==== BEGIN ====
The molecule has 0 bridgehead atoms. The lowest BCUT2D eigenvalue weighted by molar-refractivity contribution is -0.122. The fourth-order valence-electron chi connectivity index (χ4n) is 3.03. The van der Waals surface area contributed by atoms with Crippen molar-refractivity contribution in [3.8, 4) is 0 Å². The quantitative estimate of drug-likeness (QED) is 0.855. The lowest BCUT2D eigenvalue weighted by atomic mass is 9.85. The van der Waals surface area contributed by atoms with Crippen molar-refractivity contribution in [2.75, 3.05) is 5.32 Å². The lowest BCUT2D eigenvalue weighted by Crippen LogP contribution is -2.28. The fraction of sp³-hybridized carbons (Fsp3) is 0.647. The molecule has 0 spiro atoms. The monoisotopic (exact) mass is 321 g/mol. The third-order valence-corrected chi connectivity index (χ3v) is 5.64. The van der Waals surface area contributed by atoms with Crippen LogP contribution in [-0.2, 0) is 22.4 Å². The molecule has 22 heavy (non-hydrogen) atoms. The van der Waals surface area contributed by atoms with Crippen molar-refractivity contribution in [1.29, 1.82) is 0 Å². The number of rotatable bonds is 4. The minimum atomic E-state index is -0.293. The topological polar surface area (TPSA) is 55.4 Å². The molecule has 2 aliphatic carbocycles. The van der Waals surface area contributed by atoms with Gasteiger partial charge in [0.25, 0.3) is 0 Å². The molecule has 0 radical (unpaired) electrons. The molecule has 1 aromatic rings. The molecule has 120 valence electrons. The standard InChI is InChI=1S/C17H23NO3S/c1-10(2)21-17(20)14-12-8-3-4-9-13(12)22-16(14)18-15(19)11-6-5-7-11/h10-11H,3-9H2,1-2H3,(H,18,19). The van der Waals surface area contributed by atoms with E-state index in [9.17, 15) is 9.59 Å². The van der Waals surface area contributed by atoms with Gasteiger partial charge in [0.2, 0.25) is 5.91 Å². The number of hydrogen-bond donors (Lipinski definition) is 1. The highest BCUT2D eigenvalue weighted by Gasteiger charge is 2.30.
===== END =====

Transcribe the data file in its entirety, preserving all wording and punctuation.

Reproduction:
The molecule has 0 bridgehead atoms. The lowest BCUT2D eigenvalue weighted by molar-refractivity contribution is -0.122. The fourth-order valence-electron chi connectivity index (χ4n) is 3.03. The van der Waals surface area contributed by atoms with Crippen molar-refractivity contribution in [3.8, 4) is 0 Å². The quantitative estimate of drug-likeness (QED) is 0.855. The lowest BCUT2D eigenvalue weighted by atomic mass is 9.85. The van der Waals surface area contributed by atoms with Crippen molar-refractivity contribution in [2.75, 3.05) is 5.32 Å². The lowest BCUT2D eigenvalue weighted by Crippen LogP contribution is -2.28. The fraction of sp³-hybridized carbons (Fsp3) is 0.647. The molecule has 0 spiro atoms. The monoisotopic (exact) mass is 321 g/mol. The third-order valence-corrected chi connectivity index (χ3v) is 5.64. The van der Waals surface area contributed by atoms with Crippen LogP contribution in [-0.2, 0) is 22.4 Å². The molecule has 22 heavy (non-hydrogen) atoms. The van der Waals surface area contributed by atoms with Crippen molar-refractivity contribution in [1.29, 1.82) is 0 Å². The number of rotatable bonds is 4. The minimum atomic E-state index is -0.293. The topological polar surface area (TPSA) is 55.4 Å². The molecule has 2 aliphatic carbocycles. The van der Waals surface area contributed by atoms with Gasteiger partial charge in [0.25, 0.3) is 0 Å². The molecule has 0 radical (unpaired) electrons. The molecule has 1 aromatic rings. The molecule has 120 valence electrons. The standard InChI is InChI=1S/C17H23NO3S/c1-10(2)21-17(20)14-12-8-3-4-9-13(12)22-16(14)18-15(19)11-6-5-7-11/h10-11H,3-9H2,1-2H3,(H,18,19). The van der Waals surface area contributed by atoms with E-state index in [9.17, 15) is 9.59 Å². The van der Waals surface area contributed by atoms with Gasteiger partial charge in [0.2, 0.25) is 5.91 Å². The number of hydrogen-bond donors (Lipinski definition) is 1. The highest BCUT2D eigenvalue weighted by Gasteiger charge is 2.30.